With former Sheffield United striker Ched Evans returning to society after a worryingly brief stay at Her Majesty’s pleasure, a myriad of problems arise from the rape conviction that is now inextricably linked to his name. Should he be welcomed back into football as an attempt to consolidate rehabilitation, or should his transgressions be deemed as repudiation for the privilege of being a professional sportsman?
Football does get an undeservingly bad press on occasion, considered a sport bereft of moral compass. Frequently written off as racist, cheating yobs kicking a ball around, this ludicrous and reductive analysis does a disservice to the thousands of professionals who are a credit to their club and community. But as with any vocation, footballers are not without their villains. Unlike most other jobs, however, there is a chance that these villains will be on the receiving end of the adulation of thousands of fans when they score or save a goal.
This is the reason why the case of Ched Evans is such a contentious issue. Well, perhaps the biggest reason is that he is a convicted rapist. If Evans can stroll back into the footballing world, then from a rehabilitating perspective that is surely a good thing. From the perspective that thousands of impressionable children are applauding the work of someone who in the past has objectified and victimised women, this is not such a rosy affair. To be a footballer you need a very specific skill-set, and you need to be a positive role model. Fail in the latter, and the right to earn thousands of pounds in the public eye should be waived. Considering the severity of Evans’ misdeeds, this is surely not unreasonable. He has had his chance, and he blew it.
Those who sympathise with Evans will point to his intransigent insistence of his innocence, or to the unwavering loyalty and support of his girlfriend. But just because one can consistently maintain that they are innocent, it does not make it so. Just because his partner is tolerant enough to overlook infidelity and predatory actions, it does not make Ched Evans a saint whose reputation has been unfairly tarnished. No, the conclusions of a court of law make him a convicted rapist. It sets a dangerous precedent to question these rulings; we live in a democratic society and therefore must place our faith in its workings. Undoubtedly rape is often cruelly reduced to a ‘you had to be there’ act, with the cynical claiming it is easy for a victim to cry wolf.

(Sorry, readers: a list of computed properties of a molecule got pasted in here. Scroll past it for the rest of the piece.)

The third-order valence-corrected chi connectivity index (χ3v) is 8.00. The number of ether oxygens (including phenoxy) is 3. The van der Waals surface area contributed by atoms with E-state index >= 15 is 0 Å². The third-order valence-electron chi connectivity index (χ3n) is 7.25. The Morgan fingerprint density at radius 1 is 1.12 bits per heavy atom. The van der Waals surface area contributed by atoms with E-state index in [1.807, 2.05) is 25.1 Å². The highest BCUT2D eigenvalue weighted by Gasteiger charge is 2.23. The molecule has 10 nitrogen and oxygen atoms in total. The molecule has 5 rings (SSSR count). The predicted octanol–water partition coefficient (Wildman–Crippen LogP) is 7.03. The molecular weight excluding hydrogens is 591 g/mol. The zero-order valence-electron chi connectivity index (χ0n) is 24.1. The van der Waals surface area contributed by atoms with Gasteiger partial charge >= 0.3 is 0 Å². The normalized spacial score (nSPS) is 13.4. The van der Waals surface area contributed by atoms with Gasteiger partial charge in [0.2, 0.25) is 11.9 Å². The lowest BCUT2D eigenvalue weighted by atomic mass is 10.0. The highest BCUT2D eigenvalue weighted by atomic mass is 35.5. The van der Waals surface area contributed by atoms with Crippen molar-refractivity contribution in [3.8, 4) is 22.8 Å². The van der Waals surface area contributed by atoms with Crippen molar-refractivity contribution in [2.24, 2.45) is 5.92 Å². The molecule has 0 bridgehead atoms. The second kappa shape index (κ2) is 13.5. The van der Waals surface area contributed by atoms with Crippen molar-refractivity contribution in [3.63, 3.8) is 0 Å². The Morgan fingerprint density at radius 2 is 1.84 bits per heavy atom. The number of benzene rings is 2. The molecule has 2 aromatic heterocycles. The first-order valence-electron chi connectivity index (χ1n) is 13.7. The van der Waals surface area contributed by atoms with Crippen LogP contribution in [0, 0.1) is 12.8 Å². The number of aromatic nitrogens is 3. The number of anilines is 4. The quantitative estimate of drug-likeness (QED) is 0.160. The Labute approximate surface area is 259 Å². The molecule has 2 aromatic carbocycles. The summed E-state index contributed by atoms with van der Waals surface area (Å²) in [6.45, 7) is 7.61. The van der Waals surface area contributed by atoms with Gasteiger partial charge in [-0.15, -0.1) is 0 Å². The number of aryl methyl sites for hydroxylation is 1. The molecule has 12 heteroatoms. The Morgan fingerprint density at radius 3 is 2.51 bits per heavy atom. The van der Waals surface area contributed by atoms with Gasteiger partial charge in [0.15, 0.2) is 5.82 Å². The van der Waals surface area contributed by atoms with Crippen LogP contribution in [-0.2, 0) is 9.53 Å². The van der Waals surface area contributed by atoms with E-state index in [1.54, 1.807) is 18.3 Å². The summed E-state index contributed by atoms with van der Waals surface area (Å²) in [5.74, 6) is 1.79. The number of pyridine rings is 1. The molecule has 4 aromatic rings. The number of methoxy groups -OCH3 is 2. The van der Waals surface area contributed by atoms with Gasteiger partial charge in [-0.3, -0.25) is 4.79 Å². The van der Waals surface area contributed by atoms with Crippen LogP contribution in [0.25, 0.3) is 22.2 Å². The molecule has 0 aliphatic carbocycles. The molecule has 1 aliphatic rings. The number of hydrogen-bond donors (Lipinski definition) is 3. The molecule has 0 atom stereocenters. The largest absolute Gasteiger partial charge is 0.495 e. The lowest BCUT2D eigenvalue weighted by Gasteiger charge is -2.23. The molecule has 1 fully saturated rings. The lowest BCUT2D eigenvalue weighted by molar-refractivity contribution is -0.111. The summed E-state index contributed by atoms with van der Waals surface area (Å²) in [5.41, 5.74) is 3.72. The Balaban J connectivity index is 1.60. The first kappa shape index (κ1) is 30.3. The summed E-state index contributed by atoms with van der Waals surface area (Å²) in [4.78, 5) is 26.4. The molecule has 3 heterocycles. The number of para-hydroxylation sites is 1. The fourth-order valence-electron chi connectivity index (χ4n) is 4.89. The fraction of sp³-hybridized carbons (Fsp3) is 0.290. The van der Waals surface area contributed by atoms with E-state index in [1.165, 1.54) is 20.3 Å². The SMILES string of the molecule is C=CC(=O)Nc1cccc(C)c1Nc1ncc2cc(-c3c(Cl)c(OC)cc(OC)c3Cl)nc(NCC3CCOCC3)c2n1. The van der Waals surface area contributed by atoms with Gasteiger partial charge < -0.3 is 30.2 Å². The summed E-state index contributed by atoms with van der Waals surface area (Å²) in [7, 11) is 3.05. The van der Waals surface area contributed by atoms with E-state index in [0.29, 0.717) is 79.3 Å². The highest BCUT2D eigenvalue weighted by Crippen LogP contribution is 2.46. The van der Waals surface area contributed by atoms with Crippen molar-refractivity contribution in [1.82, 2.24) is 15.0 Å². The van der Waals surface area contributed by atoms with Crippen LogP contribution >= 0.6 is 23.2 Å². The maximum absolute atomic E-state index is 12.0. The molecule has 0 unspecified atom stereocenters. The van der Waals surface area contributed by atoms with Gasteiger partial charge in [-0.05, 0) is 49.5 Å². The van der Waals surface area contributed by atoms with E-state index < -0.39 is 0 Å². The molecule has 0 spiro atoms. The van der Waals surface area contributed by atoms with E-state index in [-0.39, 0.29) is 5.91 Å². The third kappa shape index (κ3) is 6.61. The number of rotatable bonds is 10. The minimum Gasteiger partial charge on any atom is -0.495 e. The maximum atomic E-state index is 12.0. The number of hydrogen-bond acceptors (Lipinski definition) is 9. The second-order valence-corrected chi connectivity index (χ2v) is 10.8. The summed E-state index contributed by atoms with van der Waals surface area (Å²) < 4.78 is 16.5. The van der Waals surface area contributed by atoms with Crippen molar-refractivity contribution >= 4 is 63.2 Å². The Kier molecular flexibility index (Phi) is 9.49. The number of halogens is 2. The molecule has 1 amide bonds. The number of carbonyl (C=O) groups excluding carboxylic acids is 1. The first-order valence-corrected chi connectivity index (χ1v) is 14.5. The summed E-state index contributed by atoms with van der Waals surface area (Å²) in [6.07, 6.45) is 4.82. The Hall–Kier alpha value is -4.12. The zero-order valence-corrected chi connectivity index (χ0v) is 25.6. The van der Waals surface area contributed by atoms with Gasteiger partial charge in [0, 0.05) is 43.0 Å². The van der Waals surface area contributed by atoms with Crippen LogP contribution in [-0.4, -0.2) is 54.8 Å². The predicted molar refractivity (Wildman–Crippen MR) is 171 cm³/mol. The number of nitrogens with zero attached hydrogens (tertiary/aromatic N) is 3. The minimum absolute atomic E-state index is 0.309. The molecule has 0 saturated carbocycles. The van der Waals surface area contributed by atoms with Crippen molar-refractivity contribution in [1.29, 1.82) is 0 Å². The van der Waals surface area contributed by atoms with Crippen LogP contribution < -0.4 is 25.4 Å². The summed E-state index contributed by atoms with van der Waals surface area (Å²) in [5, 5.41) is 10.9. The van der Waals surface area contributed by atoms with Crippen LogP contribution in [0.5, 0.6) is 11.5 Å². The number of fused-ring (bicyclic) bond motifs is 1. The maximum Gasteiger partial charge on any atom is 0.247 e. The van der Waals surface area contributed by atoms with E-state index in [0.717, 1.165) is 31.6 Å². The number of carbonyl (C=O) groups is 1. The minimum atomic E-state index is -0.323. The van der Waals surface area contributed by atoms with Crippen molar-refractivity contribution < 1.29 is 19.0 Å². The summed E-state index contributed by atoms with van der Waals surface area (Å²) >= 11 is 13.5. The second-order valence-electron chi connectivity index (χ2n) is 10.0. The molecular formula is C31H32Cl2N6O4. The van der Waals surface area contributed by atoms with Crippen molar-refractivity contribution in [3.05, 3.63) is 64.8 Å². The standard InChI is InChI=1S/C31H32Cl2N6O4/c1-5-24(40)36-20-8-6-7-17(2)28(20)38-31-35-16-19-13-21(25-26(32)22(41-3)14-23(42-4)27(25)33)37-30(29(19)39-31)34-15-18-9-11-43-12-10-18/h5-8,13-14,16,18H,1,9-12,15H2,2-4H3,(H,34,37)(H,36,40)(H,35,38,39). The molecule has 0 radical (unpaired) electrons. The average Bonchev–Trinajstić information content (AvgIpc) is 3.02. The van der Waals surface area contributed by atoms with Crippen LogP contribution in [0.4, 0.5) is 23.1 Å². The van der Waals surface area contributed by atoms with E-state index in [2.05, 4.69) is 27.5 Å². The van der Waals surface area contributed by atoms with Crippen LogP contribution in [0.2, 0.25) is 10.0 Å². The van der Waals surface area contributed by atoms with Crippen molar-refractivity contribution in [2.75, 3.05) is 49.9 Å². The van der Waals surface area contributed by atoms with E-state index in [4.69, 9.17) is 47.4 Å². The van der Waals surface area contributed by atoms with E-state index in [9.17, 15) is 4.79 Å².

But what is less easy is to be raped, and then forced to change your name and change your home as a consequence. This is the case of Ched Evans’ victim. Evans is a convicted rapist, and football must say no to him. This is a particularly vexed issue when considering the forgiving nature of football in the past, as it invites hierarchizing crimes. Luis Suarez is the most popular example of a footballer given repeat chances after repeat offences. Racism is a crime, as is assault that manifested in the bizarre choice of biting. These are abhorrent acts, irrespective of cultural misunderstandings or of the deliciousness of Giorgio Chiellini. Without justifying this behaviour, because it cannot be defended, it is important to remember that the heat of a moment in a football game is very different to the cold and ruthless actions of a man in a hotel room.
There are cases that are more similar to that of Evans. Luke McCormick served time in prison for causing the death of two children by means of dangerous and drunken driving; he now serves time as captain of Plymouth Argyle. Marlon King and Nile Ranger both have lists of offences longer than Harry Redknapp’s transfer window shopping list, and both continued their footballing career without much repercussion. It is such a fragile issue. The cases of Ranger and King in particular should not be perceived as precedent for Evans to resume his career, but rather mistakes on the part of the clubs that employed them. In an arena where many children will seek role models, the sport has an obligation to ensure that the right example is set.
However this pans out, there will be dissenting voices. As a society, rehabilitation and reform are values that we should strive for. But for a convicted rapist to stroll back into a well-paid job at the forefront of a community raises a multitude of issues. There are rumours abound of Evans being rehired by Sheffield United. If Sheffield United do employ Ched Evans once more as a footballer, almost as if nothing has happened, then it trivialises the issue of rape.
Whatever way you look at it, there are six words that cannot be forgotten: Ched Evans is a convicted rapist.
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